is yes. This decision tree could possibly
be used for USDA, Juice HACCP and
Seafood HACCP plans, but would not
be practical for facilities regulated under the FDA Preventive Controls rule.
While these trees can be very helpful
for determining CCPs, they are not as
useful when a facility has “preventive
controls other than CCPs” in their
HACCP system for certain identified
hazards. These preventive controls may
still be necessary for food safety but will
not meet the criteria for a CCP in these
other trees. For those situations, modified Codex decision trees could be more
helpful. Figure 4 shows modified trees
that allow for the possibility of OPRPs
in the decision-making process.
Using Other Tools to Determine the
Type of Preventive Control
Another commonly used tool to aid
with the determination of type of preventive control is a risk matrix. Typical
risk matrices used in the Hazard Analysis combine severity rankings with likelihood of occurrence rankings for a given
hazard. Examples are 3 × 3 and
5 × 5 matrices.
Ratings for a 3 × 3 matrix could look
Use of the 3 × 3 matrix is illustrated
in Figure 5.
12 Hazards rated as 1– 3
(indicated in green in the figure) are
managed by PRPs, hazards rated as 4–6
(indicated in yellow in the figure) are
managed by OPRPs, a combination of
OPRPs or CCPs, and hazards rated as 9
(indicated in red in the figure) are managed by CCPs.
Ratings for a 5 × 5 matrix could look
Use of the 5 × 5 matrix is illustrated
in Figure 6. Hazards rated in green are
managed by PRPs, hazards rated in yel-
low are managed by OPRPs or a combi-
nation of OPRPs, and hazards rated in
red are managed by a combination of
OPRPs or CCPs.
Hazard Analysis for food safety is
a complex process and is different for
every type of food product and food
manufacturing facility. It is easy to get
caught up in predetermined schemes
and rely on published guidance.
Those tools, while an excellent starting point, should not be used “straight
from the page” but adapted to each
unique manufacturing facility scenario.
Employing a combination of expert
knowledge, use of decision trees and
use of risk matrices is the most effective means of arriving at solid Hazard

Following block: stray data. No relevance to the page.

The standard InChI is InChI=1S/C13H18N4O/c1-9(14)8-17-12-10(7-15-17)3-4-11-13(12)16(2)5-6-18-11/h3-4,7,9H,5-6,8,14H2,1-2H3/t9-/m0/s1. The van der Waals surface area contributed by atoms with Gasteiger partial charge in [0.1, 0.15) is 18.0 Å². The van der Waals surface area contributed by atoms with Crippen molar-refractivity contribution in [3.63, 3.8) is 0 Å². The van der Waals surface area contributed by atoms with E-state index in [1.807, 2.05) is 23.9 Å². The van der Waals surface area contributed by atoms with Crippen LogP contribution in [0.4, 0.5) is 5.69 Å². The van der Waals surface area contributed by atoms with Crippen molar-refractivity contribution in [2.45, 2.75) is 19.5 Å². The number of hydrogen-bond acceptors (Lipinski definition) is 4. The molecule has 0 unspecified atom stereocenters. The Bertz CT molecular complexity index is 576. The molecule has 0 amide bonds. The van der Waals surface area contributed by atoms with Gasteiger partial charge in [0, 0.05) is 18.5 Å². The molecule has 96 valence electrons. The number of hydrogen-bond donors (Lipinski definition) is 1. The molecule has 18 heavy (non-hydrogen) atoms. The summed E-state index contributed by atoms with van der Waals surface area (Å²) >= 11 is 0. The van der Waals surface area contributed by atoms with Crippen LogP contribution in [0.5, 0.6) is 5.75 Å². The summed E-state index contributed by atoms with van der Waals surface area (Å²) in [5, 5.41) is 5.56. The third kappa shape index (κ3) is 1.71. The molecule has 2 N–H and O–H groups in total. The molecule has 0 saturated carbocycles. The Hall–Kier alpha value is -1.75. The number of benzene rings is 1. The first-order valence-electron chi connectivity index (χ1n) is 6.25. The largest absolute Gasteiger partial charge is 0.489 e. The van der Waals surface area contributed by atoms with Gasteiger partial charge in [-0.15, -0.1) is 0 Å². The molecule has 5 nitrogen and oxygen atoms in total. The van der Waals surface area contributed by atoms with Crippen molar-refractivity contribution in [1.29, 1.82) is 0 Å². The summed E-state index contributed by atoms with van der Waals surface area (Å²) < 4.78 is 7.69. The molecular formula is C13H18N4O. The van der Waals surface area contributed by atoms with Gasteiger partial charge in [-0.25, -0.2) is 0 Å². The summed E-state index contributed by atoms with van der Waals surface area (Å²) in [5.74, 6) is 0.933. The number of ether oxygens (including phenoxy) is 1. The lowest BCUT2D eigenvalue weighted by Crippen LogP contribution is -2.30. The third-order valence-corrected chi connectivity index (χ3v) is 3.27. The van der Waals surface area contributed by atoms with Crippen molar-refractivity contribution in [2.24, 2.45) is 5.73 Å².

Analysis and preventive control decisions. n
Bala Kottapalli, Ph.D., CQE, is Senior Principal Micro-
biologist, Food Safety & Microbiology at Conagra.
Loralyn H. Ledenbach is Principal Scientist at The
Kraft Heinz Company.
1. Federal Register, 9 C.F.R. Part 417. January 1,
2. GMA. HACCP — A Systematic Approach to
Food Safety: A Comprehensive Manual for Developing and Implementing a Hazard Analysis
and Critical Control Point Plan, 5th ed. (2014).
3. NACMCF. 1998. “Hazard Analysis and Critical
Control Point Principles and Application Guidelines.” J Food Prot 61:762–775.
4. Federal Register, 21 C.F.R. Part 120. January
5. Federal Register, 21 C.F.R. Part 123. December 19, 1995.
6. Federal Register, 21 C.F.R. Part 117. September 17, 2015.
7. Safe Food for Canadians Act S.C. 2012, c. 24.
8. Canadian Food Inspection Agency. Food
Safety Enhancement Program Implementation
Manual, Volumes 1 and 2 (Ottawa: Government
of Canada, 1993).
9. Codex Alimentarius Commission. 2003. “
Hazard Analysis and Critical Control Point (HACCP)
System and Guidelines for its Application,” Annex to CAC/RCP 1-1969 (Rev. 4-2003).
10. Fish and Fishery Products Hazards and Controls Guidance, 4th ed. (Department of Health
and Human Services, Public Health Service, FDA
Center for Food Safety and Applied Nutrition,
Office of Food Safety, 2011).
11. Campden BRI. Guideline 42, HACCP — A
Practical Guide, 5th ed. (2015).
12. CCP/OPPR Decision Tree. 2009. Coca-Cola
Company and Michigan State University; www.
fskntraining.org, licensed under CC-BY-SA.
1: Low or no risk, no proven risk of 1: Rare, not known or unlikely to
illness or injury happen
2: Medium risk, harmful with high dose 2: Frequent, occurs occasionally or
or cumulative dose, or causes spaced
discomfort but not injury
3: High risk, severe illness or injury 3: Recurring, occurs often
1: Not significant 1: Practically impossible
2: Consumer discomfort 2: Not expected to occur
3: Illness 3: Could occur
4: Hospitalization 4: Known to occur
5: Fatality 5: Common occurrence
Severity - > 1 2 3
1 12 3
Figure 5. Three-by-Three Matrix12
Severity - > 1 2 3 4 5
1 12 34 5
2 24 68 10
3 3 6 9 12 15
4 4 8 12 16 20
5 5 10 15 20 25
Figure 6. Five-by-Five Matrix